#16 Comment By Steve McQueen On November 3, 2016 @ 1:04 pm

“Apparently, many will disagree, but that a man like Trump will still get as many votes as he’s getting is breathtaking.”

What’s breathtaking is that it’s taken this long to get a man like Trump.

#17 Comment By JonF On November 3, 2016 @ 1:56 pm

I disagree that the GOP will purge the “economic nationalists”. This election has shown that there’s a huge pool of votes that can be won with that platform even if Trump falls short. The GOP is in serious need of votes since they now seem unable to expand beyond their core demographic. Future GOP candidates will pick up both the economic nationalism and anti-immigration stance from Trump’s campaign and run with them. Although they will massage both into more nuanced positions– a “kinder, gentler Trumpism”. On the Democratic side no one will pick up Trump’s anti-Immigrant stance- it’s anathema over there. But a certain skepticism about free trade will definitely assert itself– and already has as we see Hillary Clinton backing off from the TPP. In short, free trade will no longer be the orthodoxy of either major party.

On Senate races I expect the Democrats to win narrow control, but it’s possible the GOP will eke out a narrow win in PA or maybe IN, and likewise possible that the Democrats will capture the MO seat since their candidate is a good match for the state (he’s a Missouri version of Jim Webb, about as far right as any Democrat can get). If the Democrats do gain Senate control (and Hillary wins the White House) the filibuster, at least for Supreme Court judges, is toast given the current noise being made by the GOP over the possibility of not replacing Scalia at all. (Burr has been running a couple points ahead of Trump in NC, so a GOP victory for the Senate seat doesn’t mean Hillary won’t take the state’s electors)

#18 Comment By rayray On November 3, 2016 @ 3:29 pm

@Steve McQueen
Fair enough. the GOP has been playing around in this arena for a long long time…it was inevitable.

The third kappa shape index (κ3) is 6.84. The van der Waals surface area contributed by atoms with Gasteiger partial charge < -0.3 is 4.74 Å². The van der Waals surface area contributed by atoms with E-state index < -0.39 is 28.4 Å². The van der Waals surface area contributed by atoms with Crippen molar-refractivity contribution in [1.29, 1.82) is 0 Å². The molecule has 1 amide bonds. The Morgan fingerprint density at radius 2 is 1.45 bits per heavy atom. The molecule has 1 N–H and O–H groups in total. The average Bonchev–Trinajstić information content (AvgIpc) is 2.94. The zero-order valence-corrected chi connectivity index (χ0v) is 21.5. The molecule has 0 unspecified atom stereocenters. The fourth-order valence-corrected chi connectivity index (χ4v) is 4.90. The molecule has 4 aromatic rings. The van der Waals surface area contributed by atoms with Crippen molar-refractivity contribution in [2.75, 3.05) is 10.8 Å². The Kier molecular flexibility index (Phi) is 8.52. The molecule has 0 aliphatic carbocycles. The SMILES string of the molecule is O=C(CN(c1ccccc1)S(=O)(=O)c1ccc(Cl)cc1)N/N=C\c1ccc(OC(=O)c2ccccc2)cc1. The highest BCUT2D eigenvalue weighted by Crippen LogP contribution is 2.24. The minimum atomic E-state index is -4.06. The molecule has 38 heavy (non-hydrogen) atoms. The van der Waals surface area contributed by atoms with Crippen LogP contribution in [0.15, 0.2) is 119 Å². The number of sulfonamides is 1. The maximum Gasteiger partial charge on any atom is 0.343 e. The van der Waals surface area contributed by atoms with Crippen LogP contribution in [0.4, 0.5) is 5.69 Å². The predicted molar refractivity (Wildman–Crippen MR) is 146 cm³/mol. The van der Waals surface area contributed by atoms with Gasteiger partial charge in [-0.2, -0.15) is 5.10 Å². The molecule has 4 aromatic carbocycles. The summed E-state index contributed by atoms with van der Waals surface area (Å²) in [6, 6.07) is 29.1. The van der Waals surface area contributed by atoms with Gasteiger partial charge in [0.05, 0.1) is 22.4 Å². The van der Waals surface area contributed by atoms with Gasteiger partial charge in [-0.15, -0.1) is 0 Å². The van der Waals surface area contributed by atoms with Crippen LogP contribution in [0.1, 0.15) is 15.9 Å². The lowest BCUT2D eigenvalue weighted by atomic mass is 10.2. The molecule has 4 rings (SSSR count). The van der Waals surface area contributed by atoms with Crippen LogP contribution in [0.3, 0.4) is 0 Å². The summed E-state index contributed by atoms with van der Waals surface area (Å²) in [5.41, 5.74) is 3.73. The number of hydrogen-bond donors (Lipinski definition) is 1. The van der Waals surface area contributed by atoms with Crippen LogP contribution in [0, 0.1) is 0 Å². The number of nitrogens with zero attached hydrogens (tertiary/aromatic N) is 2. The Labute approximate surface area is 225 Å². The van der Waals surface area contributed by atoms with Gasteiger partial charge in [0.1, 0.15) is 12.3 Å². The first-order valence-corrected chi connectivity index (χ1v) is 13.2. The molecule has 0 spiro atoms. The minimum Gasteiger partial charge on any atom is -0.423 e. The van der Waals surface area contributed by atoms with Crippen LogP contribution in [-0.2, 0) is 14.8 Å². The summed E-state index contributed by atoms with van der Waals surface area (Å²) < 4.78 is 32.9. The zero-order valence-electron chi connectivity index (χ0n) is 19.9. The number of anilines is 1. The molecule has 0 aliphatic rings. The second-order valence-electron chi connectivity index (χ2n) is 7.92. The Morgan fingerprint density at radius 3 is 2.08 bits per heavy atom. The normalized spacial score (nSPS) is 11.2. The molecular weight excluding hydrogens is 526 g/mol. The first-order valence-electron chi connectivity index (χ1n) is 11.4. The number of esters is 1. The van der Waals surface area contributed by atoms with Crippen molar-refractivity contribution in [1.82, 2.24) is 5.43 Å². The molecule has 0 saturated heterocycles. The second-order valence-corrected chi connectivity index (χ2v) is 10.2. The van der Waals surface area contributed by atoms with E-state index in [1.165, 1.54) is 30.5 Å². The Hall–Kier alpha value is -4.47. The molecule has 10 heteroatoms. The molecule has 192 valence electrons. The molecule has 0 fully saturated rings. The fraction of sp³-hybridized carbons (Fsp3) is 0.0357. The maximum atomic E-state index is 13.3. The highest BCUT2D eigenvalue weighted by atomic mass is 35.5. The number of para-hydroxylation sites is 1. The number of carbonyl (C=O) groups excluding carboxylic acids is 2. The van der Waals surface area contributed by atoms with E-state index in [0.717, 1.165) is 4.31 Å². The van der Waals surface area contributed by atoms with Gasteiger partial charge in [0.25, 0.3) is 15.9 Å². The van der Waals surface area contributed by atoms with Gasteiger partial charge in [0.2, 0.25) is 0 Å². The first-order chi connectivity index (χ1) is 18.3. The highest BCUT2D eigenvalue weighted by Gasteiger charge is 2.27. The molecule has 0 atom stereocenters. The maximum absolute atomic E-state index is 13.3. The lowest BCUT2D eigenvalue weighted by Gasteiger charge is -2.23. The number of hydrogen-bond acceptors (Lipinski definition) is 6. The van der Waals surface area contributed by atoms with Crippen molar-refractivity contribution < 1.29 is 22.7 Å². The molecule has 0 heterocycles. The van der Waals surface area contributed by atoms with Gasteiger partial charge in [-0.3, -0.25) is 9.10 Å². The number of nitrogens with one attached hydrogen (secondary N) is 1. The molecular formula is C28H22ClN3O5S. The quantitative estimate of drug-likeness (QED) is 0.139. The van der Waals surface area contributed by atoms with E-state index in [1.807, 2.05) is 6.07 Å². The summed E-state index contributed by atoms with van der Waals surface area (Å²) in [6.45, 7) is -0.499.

#19 Comment By National Hemlock Day On November 3, 2016 @ 6:13 pm

My only fairly certain prediction is “major economic, social, and political crises ahead”. In that respect the White House is a poisoned chalice. The popular assault on the elites got started too late, belched up Trump instead of some worthier candidate, and failed to dislodge Clinton, the embodiment of what’s destroying us.

#20 Comment By Mark F. On November 3, 2016 @ 6:42 pm

Trump 270 EV and 46%
Clinton 268 EV and 48%
Johnson 4%, Others 2%.

GOP holds the Senate 51-49

Dems pick up 12 House seats.

#21 Comment By medium kahuna On November 3, 2016 @ 9:53 pm

It looks like the 2020 campaign has started. Senator Mark Kirk, (R-IL) who is probably the RINOest of RINOs, will likely be out of a job come January. He is seeking to grab the Alt-Right BO vote and claim Trump’s base. During a debate with his opponent last Friday, he went out of his way to proclaim the Republican Party as the party of, by, and for White men.

#22 Comment By E pluribus Tejas On November 4, 2016 @ 1:31 am

You’re all nuts. The only reason Trump is taking any EV at is is the fact he’s running against the one and only HRC. When the democrats produce another flawless, bright-eyed academic they’ll take all the cake. Too many old white men pandering to too many old white men in the GOP for it to have any real chance of survival.

#23 Comment By medium kahuna On November 4, 2016 @ 1:31 pm

Pluribus- just for grins, toss out an EV count for a hypothetical Trump vs Obama.

#24 Comment By connecticut farmer On November 4, 2016 @ 1:32 pm

I think that the popular vote will be a lot closer, though Clinton will eke it out. Trump has been gaining ground lately. The electoral vote looks about right.

#25 Comment By cka2nd On November 4, 2016 @ 1:57 pm

Clinton by 4-7 points and over 100 Electoral College votes. I hope Mavis is right about MO, NC and IN (Evan Byah, Blegh!). Americans still like the idea of divided government even though they hate the recent results, so the Dems only pick up 10-15 seats in the House.

It’s a pity the Greens couldn’t offer a Bernie Sanders/Walter Jones ticket, where part of the deal was for Jones to be able to vote his conscience on Senate ties. It might not have won, but the Greens would have ballot status in all 50 states.

#26 Comment By SF Bay On November 4, 2016 @ 6:56 pm

Take a look at the betting sites. Hillary will win this election. Money always follows the winner. The same goes for the Senate. Money says the Democrats take control.